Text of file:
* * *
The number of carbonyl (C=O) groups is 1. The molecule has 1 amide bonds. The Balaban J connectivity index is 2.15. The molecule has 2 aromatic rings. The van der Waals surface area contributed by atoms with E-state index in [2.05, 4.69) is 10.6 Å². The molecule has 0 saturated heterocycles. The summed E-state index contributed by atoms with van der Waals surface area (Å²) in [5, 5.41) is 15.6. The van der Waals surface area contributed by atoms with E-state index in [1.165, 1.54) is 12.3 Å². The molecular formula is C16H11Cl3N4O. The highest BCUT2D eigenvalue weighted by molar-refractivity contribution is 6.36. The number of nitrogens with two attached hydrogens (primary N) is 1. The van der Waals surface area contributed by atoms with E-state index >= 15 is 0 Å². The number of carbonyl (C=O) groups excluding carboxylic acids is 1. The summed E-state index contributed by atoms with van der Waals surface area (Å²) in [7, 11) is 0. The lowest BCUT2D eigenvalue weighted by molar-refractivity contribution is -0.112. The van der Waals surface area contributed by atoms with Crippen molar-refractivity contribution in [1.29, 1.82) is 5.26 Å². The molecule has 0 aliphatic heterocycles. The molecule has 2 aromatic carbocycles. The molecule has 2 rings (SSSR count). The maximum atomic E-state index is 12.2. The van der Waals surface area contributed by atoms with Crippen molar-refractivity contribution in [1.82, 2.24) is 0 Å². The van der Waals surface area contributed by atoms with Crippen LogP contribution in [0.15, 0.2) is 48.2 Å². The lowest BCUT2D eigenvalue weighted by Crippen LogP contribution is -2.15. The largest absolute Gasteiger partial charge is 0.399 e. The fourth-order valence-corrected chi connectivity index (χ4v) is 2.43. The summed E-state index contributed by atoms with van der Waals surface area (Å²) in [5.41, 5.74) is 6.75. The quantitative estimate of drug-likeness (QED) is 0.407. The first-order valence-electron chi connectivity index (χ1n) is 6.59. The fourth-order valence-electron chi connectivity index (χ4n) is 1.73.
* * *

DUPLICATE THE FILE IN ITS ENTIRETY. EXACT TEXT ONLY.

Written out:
The number of carbonyl (C=O) groups is 1. The molecule has 1 amide bonds. The Balaban J connectivity index is 2.15. The molecule has 2 aromatic rings. The van der Waals surface area contributed by atoms with E-state index in [2.05, 4.69) is 10.6 Å². The molecule has 0 saturated heterocycles. The summed E-state index contributed by atoms with van der Waals surface area (Å²) in [5, 5.41) is 15.6. The van der Waals surface area contributed by atoms with E-state index in [1.165, 1.54) is 12.3 Å². The molecular formula is C16H11Cl3N4O. The highest BCUT2D eigenvalue weighted by molar-refractivity contribution is 6.36. The number of nitrogens with two attached hydrogens (primary N) is 1. The van der Waals surface area contributed by atoms with E-state index >= 15 is 0 Å². The number of carbonyl (C=O) groups excluding carboxylic acids is 1. The summed E-state index contributed by atoms with van der Waals surface area (Å²) in [7, 11) is 0. The lowest BCUT2D eigenvalue weighted by molar-refractivity contribution is -0.112. The van der Waals surface area contributed by atoms with Crippen molar-refractivity contribution in [1.29, 1.82) is 5.26 Å². The molecule has 0 aliphatic heterocycles. The molecule has 2 aromatic carbocycles. The molecule has 2 rings (SSSR count). The maximum atomic E-state index is 12.2. The van der Waals surface area contributed by atoms with Crippen molar-refractivity contribution in [1.82, 2.24) is 0 Å². The van der Waals surface area contributed by atoms with Crippen LogP contribution in [0.15, 0.2) is 48.2 Å². The lowest BCUT2D eigenvalue weighted by Crippen LogP contribution is -2.15. The largest absolute Gasteiger partial charge is 0.399 e. The fourth-order valence-corrected chi connectivity index (χ4v) is 2.43. The summed E-state index contributed by atoms with van der Waals surface area (Å²) in [5.41, 5.74) is 6.75. The quantitative estimate of drug-likeness (QED) is 0.407. The first-order valence-electron chi connectivity index (χ1n) is 6.59. The fourth-order valence-electron chi connectivity index (χ4n) is 1.73.